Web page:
Three choices for the critical thinker: God is not all-powerful, God is a managed care executive, or there is no God. Let's reason it out.

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Imagine no mental illness

It isn’t hard to do

No suicide, no grieving

And no hospitals, too

Apologies to John Lennon for those lyrics, but if you can imagine these things, you’re smarter than God. If an all-loving, all-powerful deity existed, why couldn’t He visualize a world free of mental illness, then proceed to create it? Clearly, the Beatles were not only bigger than Jesus, but brighter, too.

As Rush, another wiser-than-the-Trinity rock band, sings in “The Larger Bowl”:

            The golden one or scarred from both

            Some things can never be changed

            Such a lot of pain on this earth

            It’s all so badly arranged

I wrote in a previous column that losing my son Josh to suicide placed the arguments against God in a new light. There, I reasoned that the biblical God’s long record of child murder rendered him unworthy of worship, deserving of scorn.

But wait, there’s more. Growing up Lutheran, I was taught that God is perfectly loving and all-powerful. As a young adult, the realities of life on earth—poverty, natural disasters, wars religious and worldly—sowed doubt.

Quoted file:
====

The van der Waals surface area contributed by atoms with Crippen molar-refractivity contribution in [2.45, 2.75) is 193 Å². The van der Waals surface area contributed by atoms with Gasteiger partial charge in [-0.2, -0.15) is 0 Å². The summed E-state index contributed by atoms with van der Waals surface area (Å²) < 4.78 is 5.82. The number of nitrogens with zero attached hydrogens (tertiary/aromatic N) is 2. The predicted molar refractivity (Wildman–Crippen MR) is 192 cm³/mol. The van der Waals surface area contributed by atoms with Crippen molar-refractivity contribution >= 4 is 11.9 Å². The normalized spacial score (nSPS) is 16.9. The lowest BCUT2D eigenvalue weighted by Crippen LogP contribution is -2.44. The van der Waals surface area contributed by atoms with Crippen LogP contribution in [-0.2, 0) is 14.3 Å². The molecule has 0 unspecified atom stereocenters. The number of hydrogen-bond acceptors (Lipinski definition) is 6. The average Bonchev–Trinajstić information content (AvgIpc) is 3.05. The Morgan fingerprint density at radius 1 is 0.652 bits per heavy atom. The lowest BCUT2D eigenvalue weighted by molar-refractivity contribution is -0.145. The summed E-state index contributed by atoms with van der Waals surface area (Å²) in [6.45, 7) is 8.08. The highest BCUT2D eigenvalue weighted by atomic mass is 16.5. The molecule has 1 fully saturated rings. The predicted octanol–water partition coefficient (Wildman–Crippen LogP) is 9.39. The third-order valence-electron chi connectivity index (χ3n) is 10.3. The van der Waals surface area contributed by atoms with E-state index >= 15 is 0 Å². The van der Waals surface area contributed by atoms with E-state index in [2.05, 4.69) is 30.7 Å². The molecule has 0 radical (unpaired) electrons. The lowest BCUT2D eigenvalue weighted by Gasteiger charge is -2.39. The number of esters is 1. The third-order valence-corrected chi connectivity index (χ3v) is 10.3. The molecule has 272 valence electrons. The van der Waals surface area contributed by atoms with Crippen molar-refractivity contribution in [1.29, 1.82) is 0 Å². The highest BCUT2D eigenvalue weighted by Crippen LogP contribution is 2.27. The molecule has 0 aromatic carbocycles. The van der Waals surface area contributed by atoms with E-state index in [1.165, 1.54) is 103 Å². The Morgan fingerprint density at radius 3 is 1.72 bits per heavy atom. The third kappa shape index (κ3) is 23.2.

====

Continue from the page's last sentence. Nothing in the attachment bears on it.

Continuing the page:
For a time, my questions were assuaged by the fable of original sin: God made a flawless world, but Eve and Adam blew it for the rest of humanity. We must wait for the afterlife, the new heaven and new earth, for perfection to return.

But, hold on a second! God is also all-knowing. He foresaw that Eve would succumb to the serpent’s temptation. He could’ve tweaked free will, or perhaps never created that damned snake, so we could still live in Edenic bliss.

Schizophrenia and the illnesses that killed my son are Ichneumonidae making their home in the brains of young humans.

Theologians will offer nuance upon nuance, narcotizing the doubts of the true believer. Or they play the “it’s a mystery beyond human comprehension” trump card. But this is where I deploy my just-invented Argument from Managed Care.

Health maintenance organizations (HMOs) are malign. This is mountain lake clear to me, as a physician whose morale is routinely ground into a nub from battling insurance bureaucrats for necessary treatment for my patients.